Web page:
back to article Dell boots disks and fires up streamed PCs

Forget thin clients and blade PCs. Dell will do the virtual desktop thing in its own, less than radical way. Dell today announced a streamed desktop package that will allow customers to manage up to 100 PCs from a single server. As you might expect, Dell will rely on Citrix's Provisioning Server for Desktops software to send …

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Anybody remember Diskless Nodes

This is new?

Unix workstations have used similar technology for years and years and .... What wheel will Dell re-invent next?

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Anonymous Coward

OK I don't get it...

I already have a bunch of servers and pc's are dirt cheap... why the hell would I want to spend $1,100 (USD) on a single software seat and how ever much more for a stripped down PC to run the $1,100 software?

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@Wile E. Veteran

Woo hoo... yes, Unix has been doing this badly for ages and it took Dell to come along and do this well with Windows. Possibly even well enough that the masses will use it... something the Unix world can't claim.

In every technology there are pioneers and then those who bring it to the masses. Apple may have had a recycle bin prior to 1995 and the guys at PARC had it well before they did, but it took M$ to bring it to the masses just as Dell has the potential to bring this technology to the little guy who just wants something that works well out of the box.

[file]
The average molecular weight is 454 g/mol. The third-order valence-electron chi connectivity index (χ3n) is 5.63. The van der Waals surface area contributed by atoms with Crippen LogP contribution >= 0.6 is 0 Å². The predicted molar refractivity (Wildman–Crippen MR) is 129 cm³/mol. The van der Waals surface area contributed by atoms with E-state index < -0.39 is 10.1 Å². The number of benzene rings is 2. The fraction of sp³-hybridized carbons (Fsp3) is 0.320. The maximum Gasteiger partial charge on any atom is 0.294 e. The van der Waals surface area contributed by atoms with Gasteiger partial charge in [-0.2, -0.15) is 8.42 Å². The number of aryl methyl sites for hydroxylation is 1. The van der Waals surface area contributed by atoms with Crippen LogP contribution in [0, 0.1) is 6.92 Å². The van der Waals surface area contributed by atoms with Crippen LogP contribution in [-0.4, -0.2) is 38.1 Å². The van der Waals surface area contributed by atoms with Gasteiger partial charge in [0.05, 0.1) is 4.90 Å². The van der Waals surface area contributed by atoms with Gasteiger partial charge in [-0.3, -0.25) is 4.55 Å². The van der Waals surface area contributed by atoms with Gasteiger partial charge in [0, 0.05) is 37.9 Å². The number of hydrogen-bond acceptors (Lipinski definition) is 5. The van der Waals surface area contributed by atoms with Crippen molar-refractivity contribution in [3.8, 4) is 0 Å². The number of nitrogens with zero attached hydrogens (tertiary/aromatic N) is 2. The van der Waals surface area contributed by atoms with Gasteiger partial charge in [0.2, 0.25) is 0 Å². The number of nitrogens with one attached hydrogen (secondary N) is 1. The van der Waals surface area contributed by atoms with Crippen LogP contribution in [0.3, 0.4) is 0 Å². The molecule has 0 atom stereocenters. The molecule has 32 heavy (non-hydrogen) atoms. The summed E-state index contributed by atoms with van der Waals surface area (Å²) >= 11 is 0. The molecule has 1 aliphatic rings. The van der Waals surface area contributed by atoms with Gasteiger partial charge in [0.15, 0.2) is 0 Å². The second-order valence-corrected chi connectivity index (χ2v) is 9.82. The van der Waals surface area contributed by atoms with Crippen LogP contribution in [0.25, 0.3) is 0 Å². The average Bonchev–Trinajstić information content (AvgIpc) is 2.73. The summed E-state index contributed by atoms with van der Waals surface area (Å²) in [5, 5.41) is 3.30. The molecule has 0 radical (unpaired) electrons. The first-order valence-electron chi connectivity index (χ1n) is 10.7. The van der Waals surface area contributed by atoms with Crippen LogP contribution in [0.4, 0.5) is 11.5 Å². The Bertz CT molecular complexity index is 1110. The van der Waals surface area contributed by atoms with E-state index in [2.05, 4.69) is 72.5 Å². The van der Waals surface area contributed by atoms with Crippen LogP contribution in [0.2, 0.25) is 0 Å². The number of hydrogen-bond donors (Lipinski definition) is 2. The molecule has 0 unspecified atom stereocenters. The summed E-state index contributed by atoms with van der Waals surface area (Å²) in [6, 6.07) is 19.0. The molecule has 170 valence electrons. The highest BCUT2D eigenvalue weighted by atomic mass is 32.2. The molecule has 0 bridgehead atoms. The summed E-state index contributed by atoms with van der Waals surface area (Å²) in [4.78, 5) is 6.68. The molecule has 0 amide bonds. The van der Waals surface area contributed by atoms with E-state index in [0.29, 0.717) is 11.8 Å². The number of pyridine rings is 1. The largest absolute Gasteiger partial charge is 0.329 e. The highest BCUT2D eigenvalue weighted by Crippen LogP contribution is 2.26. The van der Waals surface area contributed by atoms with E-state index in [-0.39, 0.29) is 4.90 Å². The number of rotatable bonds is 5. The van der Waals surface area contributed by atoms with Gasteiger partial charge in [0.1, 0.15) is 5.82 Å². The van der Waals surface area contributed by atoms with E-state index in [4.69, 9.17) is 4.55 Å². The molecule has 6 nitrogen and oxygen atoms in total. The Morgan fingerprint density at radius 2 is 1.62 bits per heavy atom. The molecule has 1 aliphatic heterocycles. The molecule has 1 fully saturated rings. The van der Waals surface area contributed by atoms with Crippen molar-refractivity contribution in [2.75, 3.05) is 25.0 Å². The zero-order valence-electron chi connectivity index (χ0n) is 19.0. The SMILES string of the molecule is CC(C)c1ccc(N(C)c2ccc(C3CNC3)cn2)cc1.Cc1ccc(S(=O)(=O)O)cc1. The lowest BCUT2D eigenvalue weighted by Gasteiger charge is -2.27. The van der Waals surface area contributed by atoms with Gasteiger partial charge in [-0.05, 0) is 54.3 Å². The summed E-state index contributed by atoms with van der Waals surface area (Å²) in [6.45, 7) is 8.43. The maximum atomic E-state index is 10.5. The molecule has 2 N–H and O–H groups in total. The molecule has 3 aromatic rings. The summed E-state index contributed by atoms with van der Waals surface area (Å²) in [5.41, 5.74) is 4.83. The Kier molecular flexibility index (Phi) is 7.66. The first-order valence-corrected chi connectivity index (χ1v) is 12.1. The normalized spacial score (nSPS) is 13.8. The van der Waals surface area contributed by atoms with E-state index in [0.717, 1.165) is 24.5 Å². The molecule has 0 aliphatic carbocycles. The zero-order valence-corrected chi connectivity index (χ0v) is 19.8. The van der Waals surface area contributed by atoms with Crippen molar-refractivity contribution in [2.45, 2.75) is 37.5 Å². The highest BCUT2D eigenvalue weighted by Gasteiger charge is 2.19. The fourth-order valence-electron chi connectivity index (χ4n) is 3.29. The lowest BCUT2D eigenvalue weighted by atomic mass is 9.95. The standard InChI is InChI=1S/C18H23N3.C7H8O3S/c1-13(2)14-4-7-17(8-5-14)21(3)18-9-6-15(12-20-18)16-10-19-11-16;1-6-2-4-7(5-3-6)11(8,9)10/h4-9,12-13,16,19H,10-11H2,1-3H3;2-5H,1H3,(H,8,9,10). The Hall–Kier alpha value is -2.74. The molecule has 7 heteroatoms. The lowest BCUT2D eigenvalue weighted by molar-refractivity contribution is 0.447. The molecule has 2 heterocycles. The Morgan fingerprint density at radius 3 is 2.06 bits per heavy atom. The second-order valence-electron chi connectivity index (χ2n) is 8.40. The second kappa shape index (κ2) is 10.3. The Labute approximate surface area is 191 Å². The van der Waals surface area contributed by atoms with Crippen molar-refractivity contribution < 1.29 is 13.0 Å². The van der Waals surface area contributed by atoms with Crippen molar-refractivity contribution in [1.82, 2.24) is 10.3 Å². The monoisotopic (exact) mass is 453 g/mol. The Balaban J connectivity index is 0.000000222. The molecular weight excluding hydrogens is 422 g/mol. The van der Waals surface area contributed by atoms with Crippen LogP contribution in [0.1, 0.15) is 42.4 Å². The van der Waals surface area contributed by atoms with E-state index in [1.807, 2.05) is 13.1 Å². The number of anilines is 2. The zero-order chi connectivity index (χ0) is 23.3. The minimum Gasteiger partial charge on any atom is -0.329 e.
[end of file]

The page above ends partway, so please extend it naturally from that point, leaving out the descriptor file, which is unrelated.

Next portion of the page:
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I've had this for years

And i've just finished building a new diskless Gentoo *nix node (well i say finished, it's emerging X as we speak) But the last time i tried this it ran far faster than windows does, the reason? *nix servers the DISK from the server, Windows serves the DISPLAY.

Most of the time disk throughput for surfing the web, office and so on minimal - but the display traffic is quite a lot.

the *nix way is better in this respect (also means the user is less likely to know how to fiddle with it)

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Helping you get it....

Regarding BWS's comment about the pricing of the solution, I'm pretty sure from the news release that the pricing is $1,100 per seat, *inclusive* of all hardware, including the server and software (assuming a quantity of 100 clients and one server). The software licenses are pretty negligible and the clients are a little cheaper than usual as you are omitting the hard disk, so that almost pays for the server by the time you get to 100 clients. As a former IT guy, I would imagine this technology would let you cut your desktop support staff by half or more.

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